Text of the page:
- Project Name
- Sycamore Hill Gateway Plaza
- North Carolina
- Project Types
- Project Scope
- New Construction
- 48,000 sq. feet
- Year Completed
- Project Status
This project was featured in the October 2021 issue of ARCHITECT.
Until the mid-20th century, downtown Greenville, N.C., was home to a thriving, close-knit African American scene. Houses, schools, businesses, and churches lined the streets, creating a haven for its residents. Prominently located at its heart was Sycamore Hill Baptist Church, a religious and architectural landmark with a striking appearance.
Then the city’s planning principles “destroyed, disenfranchised, and created inequity” for residents of color, says Perkins&Will principal Zena Howard, FAIA, NOMA. In the 1960s, the city adopted urban renewal tactics for a planned town common that would dismantle its thriving African American community. Homes and businesses were razed, structures were set ablaze, and the Sycamore Hill Baptist Church, which had been in service from 1865 to 1968, burned in a suspected arson. The church and its parishioners relocated to the town’s outskirts, but many were unable to recover from their displacement.
Nearly 50 years later, during an update to the town common master plan in 2016, Greenville residents advocated for the commemoration of the former African American neighborhood. Howard says she realized that “partnering with the community to mine for stories” would help achieve a process of healing that would be essential to the project’s success.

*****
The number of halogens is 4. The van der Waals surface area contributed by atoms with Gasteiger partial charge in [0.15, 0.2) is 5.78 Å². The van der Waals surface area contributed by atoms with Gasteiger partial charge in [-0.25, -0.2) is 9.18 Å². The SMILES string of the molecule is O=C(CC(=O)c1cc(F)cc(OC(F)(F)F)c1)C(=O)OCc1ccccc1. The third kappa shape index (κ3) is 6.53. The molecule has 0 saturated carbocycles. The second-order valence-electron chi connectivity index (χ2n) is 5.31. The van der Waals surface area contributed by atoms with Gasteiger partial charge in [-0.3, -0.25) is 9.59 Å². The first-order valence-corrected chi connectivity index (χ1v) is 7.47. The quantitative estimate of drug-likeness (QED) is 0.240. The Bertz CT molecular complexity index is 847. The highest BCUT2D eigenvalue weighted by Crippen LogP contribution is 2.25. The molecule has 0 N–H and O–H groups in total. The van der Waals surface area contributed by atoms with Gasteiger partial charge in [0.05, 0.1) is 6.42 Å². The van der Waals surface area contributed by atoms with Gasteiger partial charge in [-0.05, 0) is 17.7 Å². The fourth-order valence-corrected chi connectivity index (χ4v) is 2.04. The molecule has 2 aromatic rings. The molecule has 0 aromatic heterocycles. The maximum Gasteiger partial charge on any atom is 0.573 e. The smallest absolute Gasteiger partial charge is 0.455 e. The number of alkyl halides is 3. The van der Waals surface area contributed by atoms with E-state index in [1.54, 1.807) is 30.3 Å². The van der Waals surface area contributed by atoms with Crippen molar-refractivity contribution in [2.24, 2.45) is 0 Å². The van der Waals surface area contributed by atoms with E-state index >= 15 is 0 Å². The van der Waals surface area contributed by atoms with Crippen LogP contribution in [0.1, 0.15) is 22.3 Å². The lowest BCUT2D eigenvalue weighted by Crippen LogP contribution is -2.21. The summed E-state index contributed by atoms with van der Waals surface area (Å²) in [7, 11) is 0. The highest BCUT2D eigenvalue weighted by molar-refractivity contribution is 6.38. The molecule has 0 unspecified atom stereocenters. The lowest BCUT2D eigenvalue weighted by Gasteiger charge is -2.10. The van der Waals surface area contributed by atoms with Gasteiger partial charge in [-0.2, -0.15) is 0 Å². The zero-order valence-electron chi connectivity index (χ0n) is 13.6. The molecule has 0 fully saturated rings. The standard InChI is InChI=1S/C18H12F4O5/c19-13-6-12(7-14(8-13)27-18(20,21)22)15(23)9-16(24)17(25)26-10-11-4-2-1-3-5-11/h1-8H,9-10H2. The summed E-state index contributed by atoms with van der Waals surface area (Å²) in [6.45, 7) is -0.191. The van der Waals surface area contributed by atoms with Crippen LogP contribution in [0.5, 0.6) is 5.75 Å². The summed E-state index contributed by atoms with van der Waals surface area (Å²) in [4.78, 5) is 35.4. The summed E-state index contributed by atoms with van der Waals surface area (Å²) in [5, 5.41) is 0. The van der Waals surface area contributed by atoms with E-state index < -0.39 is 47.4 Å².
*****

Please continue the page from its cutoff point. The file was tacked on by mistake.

Through intimate conversations with Black leaders and former central city residents, Perkins&Will discovered a strong desire and need for a place of preservation. Many former residents remained deeply connected to the neighborhood and expressed a wish to have their stories permanently integrated there. Community, spirituality, and history became the guiding design principles of a memorial.
Today, residents and tourists can find the site of the former Baptist church by visiting the Sycamore Hill Gateway Plaza, completed in August 2020. Soaring concrete walls and stained-glass panels hark back to the original church walls and bell tower, accurately preserving the structure’s footprint. Text and photographs on display throughout the space take visitors back in time. Park benches recall the former church pews, creating a contemplative and spiritual space. In conjunction with the town common’s greenery, the plaza invites the community to use the past to move forward. For Howard, who served as the project’s engagement lead, the memorial is “a lever for profound change.”
Public memorial spaces present an opportunity to heal, empathize, and support affected communities. As architects face the challenge of addressing social ills, a participatory process with impacted residents provides for better design and more successful spaces. Though it took 50 years for Greenville to honor its historic African American community, many of its former residents have expressed satisfaction with the design and realization of the Sycamore Hill Gateway Plaza.